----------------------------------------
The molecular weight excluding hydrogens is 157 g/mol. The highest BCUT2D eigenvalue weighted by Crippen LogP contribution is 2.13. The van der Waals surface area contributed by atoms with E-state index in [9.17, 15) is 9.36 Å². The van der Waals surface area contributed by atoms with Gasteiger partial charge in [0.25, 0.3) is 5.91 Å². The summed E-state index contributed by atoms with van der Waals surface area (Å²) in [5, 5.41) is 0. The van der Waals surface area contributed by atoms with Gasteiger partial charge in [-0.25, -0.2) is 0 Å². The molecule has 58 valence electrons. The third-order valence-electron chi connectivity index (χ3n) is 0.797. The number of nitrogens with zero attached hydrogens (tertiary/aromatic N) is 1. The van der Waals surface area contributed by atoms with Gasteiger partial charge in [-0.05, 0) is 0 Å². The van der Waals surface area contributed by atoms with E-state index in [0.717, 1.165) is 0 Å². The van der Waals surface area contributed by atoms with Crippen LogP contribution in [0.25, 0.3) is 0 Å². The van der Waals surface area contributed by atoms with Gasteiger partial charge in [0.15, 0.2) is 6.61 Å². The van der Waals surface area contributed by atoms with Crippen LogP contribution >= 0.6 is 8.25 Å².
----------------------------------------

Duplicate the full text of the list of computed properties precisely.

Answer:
The molecular weight excluding hydrogens is 157 g/mol. The highest BCUT2D eigenvalue weighted by Crippen LogP contribution is 2.13. The van der Waals surface area contributed by atoms with E-state index in [9.17, 15) is 9.36 Å². The van der Waals surface area contributed by atoms with Gasteiger partial charge in [0.25, 0.3) is 5.91 Å². The summed E-state index contributed by atoms with van der Waals surface area (Å²) in [5, 5.41) is 0. The van der Waals surface area contributed by atoms with Gasteiger partial charge in [-0.25, -0.2) is 0 Å². The molecule has 58 valence electrons. The third-order valence-electron chi connectivity index (χ3n) is 0.797. The number of nitrogens with zero attached hydrogens (tertiary/aromatic N) is 1. The van der Waals surface area contributed by atoms with Gasteiger partial charge in [-0.05, 0) is 0 Å². The van der Waals surface area contributed by atoms with E-state index in [0.717, 1.165) is 0 Å². The van der Waals surface area contributed by atoms with Crippen LogP contribution in [0.25, 0.3) is 0 Å². The van der Waals surface area contributed by atoms with Gasteiger partial charge in [0.15, 0.2) is 6.61 Å². The van der Waals surface area contributed by atoms with Crippen LogP contribution >= 0.6 is 8.25 Å².